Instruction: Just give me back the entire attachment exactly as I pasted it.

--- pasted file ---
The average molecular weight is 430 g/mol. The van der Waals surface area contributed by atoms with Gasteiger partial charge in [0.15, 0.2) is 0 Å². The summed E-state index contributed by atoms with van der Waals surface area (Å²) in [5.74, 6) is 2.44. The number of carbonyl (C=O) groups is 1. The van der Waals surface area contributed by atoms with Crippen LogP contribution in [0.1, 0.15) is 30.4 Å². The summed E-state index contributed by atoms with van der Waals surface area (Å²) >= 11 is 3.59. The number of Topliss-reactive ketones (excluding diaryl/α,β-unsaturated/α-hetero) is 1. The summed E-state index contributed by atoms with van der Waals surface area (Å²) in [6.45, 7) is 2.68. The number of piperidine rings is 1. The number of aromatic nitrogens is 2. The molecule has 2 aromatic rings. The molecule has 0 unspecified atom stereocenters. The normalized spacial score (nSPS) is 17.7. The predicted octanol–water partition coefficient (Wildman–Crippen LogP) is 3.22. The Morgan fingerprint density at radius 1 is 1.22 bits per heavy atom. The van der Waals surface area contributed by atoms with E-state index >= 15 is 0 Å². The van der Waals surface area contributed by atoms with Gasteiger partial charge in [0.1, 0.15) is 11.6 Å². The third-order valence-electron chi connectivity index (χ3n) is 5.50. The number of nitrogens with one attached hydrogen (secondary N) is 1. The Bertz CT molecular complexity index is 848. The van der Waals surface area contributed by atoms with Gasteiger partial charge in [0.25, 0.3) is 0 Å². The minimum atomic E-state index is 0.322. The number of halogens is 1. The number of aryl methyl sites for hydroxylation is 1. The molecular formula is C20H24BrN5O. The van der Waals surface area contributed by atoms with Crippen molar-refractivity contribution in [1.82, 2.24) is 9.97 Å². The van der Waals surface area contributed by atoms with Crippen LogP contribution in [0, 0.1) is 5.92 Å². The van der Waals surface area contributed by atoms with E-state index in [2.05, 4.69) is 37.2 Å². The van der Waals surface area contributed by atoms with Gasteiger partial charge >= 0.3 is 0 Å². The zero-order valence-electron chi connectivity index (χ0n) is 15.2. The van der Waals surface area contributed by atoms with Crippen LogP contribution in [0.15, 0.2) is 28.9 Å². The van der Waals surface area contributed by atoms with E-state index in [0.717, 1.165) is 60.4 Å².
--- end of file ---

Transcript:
The average molecular weight is 430 g/mol. The van der Waals surface area contributed by atoms with Gasteiger partial charge in [0.15, 0.2) is 0 Å². The summed E-state index contributed by atoms with van der Waals surface area (Å²) in [5.74, 6) is 2.44. The number of carbonyl (C=O) groups is 1. The van der Waals surface area contributed by atoms with Crippen LogP contribution in [0.1, 0.15) is 30.4 Å². The summed E-state index contributed by atoms with van der Waals surface area (Å²) >= 11 is 3.59. The number of Topliss-reactive ketones (excluding diaryl/α,β-unsaturated/α-hetero) is 1. The summed E-state index contributed by atoms with van der Waals surface area (Å²) in [6.45, 7) is 2.68. The number of piperidine rings is 1. The number of aromatic nitrogens is 2. The molecule has 2 aromatic rings. The molecule has 0 unspecified atom stereocenters. The normalized spacial score (nSPS) is 17.7. The predicted octanol–water partition coefficient (Wildman–Crippen LogP) is 3.22. The Morgan fingerprint density at radius 1 is 1.22 bits per heavy atom. The van der Waals surface area contributed by atoms with E-state index >= 15 is 0 Å². The van der Waals surface area contributed by atoms with Gasteiger partial charge in [0.1, 0.15) is 11.6 Å². The third-order valence-electron chi connectivity index (χ3n) is 5.50. The number of nitrogens with one attached hydrogen (secondary N) is 1. The Bertz CT molecular complexity index is 848. The van der Waals surface area contributed by atoms with Gasteiger partial charge in [0.25, 0.3) is 0 Å². The minimum atomic E-state index is 0.322. The number of halogens is 1. The number of aryl methyl sites for hydroxylation is 1. The molecular formula is C20H24BrN5O. The van der Waals surface area contributed by atoms with Crippen molar-refractivity contribution in [1.82, 2.24) is 9.97 Å². The van der Waals surface area contributed by atoms with Crippen LogP contribution in [0, 0.1) is 5.92 Å². The van der Waals surface area contributed by atoms with E-state index in [2.05, 4.69) is 37.2 Å². The van der Waals surface area contributed by atoms with Gasteiger partial charge >= 0.3 is 0 Å². The zero-order valence-electron chi connectivity index (χ0n) is 15.2. The van der Waals surface area contributed by atoms with Crippen LogP contribution in [0.15, 0.2) is 28.9 Å². The van der Waals surface area contributed by atoms with E-state index in [0.717, 1.165) is 60.4 Å².